Hot summer ahead; take the sunscreen and use it
Oswald Lightsey Mikell
The warm weather has arrived, and with it comes our glorious sunshine - and those sunburns. Excessive sun exposure, especially sunburn, is now known to be a major risk factor in the development of skin cancer.
It also increases the appearance of aging.
And, you don't have to be a sun worshiper to be overexposed to the sun's damaging rays. Those of us living here in the Lowcountry and other warm climates are particularly at risk. So what can you do to protect your skin? One answer is sunscreen.
Minutes to burn without sunscreen x SPF number = maximum sun exposure time.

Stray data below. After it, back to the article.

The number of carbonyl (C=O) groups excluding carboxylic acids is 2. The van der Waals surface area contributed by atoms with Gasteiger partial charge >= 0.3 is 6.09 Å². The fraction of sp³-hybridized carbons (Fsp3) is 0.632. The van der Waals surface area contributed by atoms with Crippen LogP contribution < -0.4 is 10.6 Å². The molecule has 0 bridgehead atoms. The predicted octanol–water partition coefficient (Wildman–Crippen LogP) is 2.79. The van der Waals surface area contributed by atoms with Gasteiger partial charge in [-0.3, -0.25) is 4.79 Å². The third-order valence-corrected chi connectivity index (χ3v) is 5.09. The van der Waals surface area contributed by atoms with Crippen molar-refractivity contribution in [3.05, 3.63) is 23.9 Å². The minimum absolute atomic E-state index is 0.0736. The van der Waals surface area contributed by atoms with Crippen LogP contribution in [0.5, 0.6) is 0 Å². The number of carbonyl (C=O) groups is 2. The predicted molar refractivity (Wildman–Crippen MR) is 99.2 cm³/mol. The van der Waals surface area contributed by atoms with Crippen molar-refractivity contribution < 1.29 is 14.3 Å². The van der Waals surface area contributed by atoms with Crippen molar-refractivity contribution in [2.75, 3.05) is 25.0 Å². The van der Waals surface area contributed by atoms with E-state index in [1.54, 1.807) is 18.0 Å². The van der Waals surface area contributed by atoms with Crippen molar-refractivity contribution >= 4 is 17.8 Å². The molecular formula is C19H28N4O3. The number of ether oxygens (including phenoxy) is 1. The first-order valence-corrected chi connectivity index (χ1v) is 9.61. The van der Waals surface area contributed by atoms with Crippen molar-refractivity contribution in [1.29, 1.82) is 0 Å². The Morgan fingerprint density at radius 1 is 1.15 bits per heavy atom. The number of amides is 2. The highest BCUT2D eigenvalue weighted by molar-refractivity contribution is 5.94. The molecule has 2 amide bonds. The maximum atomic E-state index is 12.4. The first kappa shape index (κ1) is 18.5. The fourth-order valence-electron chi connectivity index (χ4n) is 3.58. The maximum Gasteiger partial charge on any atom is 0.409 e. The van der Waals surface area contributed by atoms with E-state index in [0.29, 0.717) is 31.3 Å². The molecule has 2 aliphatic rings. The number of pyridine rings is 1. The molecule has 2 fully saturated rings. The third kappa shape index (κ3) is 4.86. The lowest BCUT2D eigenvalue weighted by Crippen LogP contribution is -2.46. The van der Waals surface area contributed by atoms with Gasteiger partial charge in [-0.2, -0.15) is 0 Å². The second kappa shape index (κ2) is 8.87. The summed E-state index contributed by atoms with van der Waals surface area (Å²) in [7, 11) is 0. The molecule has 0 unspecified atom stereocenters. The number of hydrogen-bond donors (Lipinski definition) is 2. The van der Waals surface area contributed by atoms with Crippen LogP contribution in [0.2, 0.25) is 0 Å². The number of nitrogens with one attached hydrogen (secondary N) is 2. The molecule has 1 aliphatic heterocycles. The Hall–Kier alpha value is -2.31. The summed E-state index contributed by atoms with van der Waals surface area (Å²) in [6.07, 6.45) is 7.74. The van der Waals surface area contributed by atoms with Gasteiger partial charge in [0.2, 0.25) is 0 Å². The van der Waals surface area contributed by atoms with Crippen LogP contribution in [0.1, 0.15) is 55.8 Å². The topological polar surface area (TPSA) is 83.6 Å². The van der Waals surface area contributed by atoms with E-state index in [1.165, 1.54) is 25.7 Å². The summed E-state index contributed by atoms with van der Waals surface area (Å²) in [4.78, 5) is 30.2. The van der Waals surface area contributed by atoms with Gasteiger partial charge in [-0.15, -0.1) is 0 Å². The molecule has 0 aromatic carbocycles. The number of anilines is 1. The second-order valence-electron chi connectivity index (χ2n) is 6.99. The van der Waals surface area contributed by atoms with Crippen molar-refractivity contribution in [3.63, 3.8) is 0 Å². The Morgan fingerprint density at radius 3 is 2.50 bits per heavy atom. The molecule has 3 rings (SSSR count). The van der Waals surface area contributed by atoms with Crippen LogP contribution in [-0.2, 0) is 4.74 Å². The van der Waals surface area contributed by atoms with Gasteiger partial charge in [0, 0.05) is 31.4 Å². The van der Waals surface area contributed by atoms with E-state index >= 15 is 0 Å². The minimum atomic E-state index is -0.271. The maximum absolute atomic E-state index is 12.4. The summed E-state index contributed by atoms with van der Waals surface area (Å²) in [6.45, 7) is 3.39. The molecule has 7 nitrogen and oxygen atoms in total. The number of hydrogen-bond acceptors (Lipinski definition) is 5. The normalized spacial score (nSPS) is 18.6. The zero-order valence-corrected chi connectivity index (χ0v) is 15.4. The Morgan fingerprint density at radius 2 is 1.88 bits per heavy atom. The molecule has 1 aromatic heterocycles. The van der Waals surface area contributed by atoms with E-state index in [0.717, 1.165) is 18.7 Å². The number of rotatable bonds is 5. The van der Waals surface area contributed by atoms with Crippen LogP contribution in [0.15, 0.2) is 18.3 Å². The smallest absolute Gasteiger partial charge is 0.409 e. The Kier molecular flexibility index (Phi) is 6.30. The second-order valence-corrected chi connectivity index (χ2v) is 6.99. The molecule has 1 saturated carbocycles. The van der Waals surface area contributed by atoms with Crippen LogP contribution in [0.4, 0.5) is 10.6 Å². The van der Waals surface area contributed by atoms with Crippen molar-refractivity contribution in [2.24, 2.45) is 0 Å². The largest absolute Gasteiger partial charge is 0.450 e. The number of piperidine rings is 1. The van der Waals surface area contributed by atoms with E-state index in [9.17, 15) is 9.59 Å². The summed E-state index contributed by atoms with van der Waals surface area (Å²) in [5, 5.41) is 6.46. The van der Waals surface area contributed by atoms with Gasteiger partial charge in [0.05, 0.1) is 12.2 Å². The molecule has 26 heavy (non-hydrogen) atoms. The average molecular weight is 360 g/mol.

For example, if you burn after 10 minutes of sun exposure, an SPF of 15 will allow you to be in the sun for up to 150 minutes without burning.
The other most common problem with usage is re-application. Sunscreen can easily be rubbed off, wiped off, dissolved in water or with perspiration. You must re-apply sunscreen throughout the day to maintain protection.
Re-apply sunscreen every 2 hours until sunset - even if the label promises "all-day" protection. It should be re-applied after swimming or sweating or if it has been rubbed off.
And, always check the label for an expiration date. Sunscreen ingredients lose their effectiveness over time; expired sunscreen must be replaced.
Dr. Oswald Lightsey Mikell, certified by the American Board of Cosmetic Surgery, is the owner of Dermatology Associates of the Lowcountry.